market to get $1 trillion boost via buybacks, says Goldman
Published: Aug 7, 2018 10:02 a.m.
and internet-related stocks likely to be biggest beneficiaries of
generous buyback programs
It is raining buybacks.
The stock market’s new
buzzy number is $1,000,000,000,000. And after one prominent tech giant
hit that market-value milestone last week, the 13-digit figure may
hold a different level of resonance for the broader market in terms of
Indeed, analysts at
Goldman Sachs project that stock repurchases will reach $1 trillion
this year, up 46% from 2017 on the back of tax reform and strong
corporate cash flows. And investors are likely to see immediate the
impact of those repurchases as August tends to be the most popular
month for buybacks. The month usually accounts for 13% of such deals
for the year, Goldman says.
“More than 80% of
firms in the S&P 500 have reported results and may resume repurchasing
stock on a discretionary basis after being on hiatus for the past
month,” said David Kostin, chief U.S. equity strategist at Goldman
Sachs, in a note released Monday.
Kostin is referring to
a so-called blackout period in which companies cease repurchasing
their shares ahead of announcing their latest quarterly financial
updates to avoid running afoul of regulatory disclosure rules.
senior index analyst at S&P Dow Jones Indices, also noted that
buybacks are occurring at a more accelerated pace.
“Buybacks are again
running stronger than expected,” he said.
repurchases are up 57% from the same period a year earlier, with
notable activity in the tech sector where buybacks surged 130%
year-over-year, according to Silverblatt.
buybacks are expected to play a critical role in supporting prices as
big investors such as mutual funds and pension funds have been net
sellers, Kostin said.
The Goldman strategist
maintains his year-end S&P 500 forecast of 2,850 which suggests that
the market is largely expected to be rangebound until the end of the
year although he projected a 12-month target of 2,925.
Aside from buybacks,
the big picture favors the market.
economic activity to remain healthy with consumer sentiment at its
highest in nearly 20 years. That confidence has translated to robust
corporate results with a large number of companies turning in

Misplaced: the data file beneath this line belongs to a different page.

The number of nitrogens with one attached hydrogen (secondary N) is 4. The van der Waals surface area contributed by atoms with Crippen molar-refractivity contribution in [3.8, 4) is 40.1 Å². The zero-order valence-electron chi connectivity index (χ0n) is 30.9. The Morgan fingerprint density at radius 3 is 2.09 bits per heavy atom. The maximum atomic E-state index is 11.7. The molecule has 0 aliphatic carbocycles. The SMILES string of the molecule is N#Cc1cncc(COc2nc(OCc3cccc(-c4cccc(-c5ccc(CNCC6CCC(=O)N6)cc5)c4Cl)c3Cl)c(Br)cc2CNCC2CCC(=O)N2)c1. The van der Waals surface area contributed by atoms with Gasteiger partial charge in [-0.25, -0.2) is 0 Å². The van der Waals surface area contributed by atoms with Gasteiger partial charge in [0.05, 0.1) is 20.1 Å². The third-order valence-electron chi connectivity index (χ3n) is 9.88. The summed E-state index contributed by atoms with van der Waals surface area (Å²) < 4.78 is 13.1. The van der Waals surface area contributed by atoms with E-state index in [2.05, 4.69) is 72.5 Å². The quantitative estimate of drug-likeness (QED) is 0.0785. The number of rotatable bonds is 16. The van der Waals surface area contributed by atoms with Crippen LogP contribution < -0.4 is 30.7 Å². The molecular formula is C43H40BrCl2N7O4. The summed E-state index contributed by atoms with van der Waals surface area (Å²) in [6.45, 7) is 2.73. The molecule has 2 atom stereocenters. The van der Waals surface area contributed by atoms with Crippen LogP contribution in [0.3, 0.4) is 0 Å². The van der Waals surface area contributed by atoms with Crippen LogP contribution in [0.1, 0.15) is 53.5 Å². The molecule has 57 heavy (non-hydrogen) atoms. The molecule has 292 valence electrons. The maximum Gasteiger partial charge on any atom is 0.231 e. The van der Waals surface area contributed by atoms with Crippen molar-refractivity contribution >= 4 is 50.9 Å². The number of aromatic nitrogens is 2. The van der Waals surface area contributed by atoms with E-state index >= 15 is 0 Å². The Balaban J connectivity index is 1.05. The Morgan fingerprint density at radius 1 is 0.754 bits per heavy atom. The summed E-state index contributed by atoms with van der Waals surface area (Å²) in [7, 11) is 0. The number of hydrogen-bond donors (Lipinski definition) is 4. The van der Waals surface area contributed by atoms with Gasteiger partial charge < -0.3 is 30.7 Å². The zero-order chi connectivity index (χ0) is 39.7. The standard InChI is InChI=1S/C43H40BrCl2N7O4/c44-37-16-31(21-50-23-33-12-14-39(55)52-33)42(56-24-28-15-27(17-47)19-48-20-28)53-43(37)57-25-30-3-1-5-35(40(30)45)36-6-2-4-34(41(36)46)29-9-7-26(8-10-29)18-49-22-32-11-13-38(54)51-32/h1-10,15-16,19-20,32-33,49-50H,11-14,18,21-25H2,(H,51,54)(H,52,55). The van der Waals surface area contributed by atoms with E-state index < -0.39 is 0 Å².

“With 81% of S&P 500
firms reported, second-quarter sales rose by 12% and earnings per
share increased by 24% vs. last year. 56% of companies have beaten
consensus EPS by at least a standard deviation of estimates, the
highest rate since 2010,” he said.
He also dismissed
concerns among some analysts that stocks are headed for a correction,
defined as a drop of at least 10% from a recent peak, as well as the
growing belief that the technology and internet-related sector will be
the broader market’s undoing.
“The bears argue that
positioning in the sector is ‘crowded,’ the sector is overvalued,
growth has peaked, and second-quarter results will lead to a sharp
decline in long-term growth prospects, with devastating consequences
for stocks as highlighted by the plunge in Facebook shares after it
cut guidance last week,” he said.
last month came under extreme pressure with the stock losing more than
15% from its record on July 25 after it issued a disappointing
outlook. Facebook’s meltdown was followed by Twitter Inc.
which saw its stock tumble nearly 30% after releasing weak earnings.
The dramatic decline in the two high-profile names led to a closer
scrutiny of the sector and sparked concerns that technology stocks
have hit a temporary growth wall.
Not so, said Kostin.
“The rate of earnings
growth has certainly peaked as the surge in profits from the initial
cut in tax rate was always going to be most pronounced in 2018. And
glamour ‘one decision’ stocks often disappoint investors when the
lofty growth rates embedded in valuations turn out to be unachievable.
But since the start of the second-quarter earnings season, the
consensus forecast for 2019 tech sector EPS has actually increased by
1%,” he said.
Tech stocks are
expected to be among the biggest beneficiaries of the $1
trillion-buyback bonanza given many tech companies still have yet to
complete their existing repurchase programs.
its part. Apple Inc.
which achieved its milestone as the first U.S. company with a $1
trillion market cap last Thursday, in May approved a new $100 billion
Sue Chang is a MarketWatch reporter in San Francisco.
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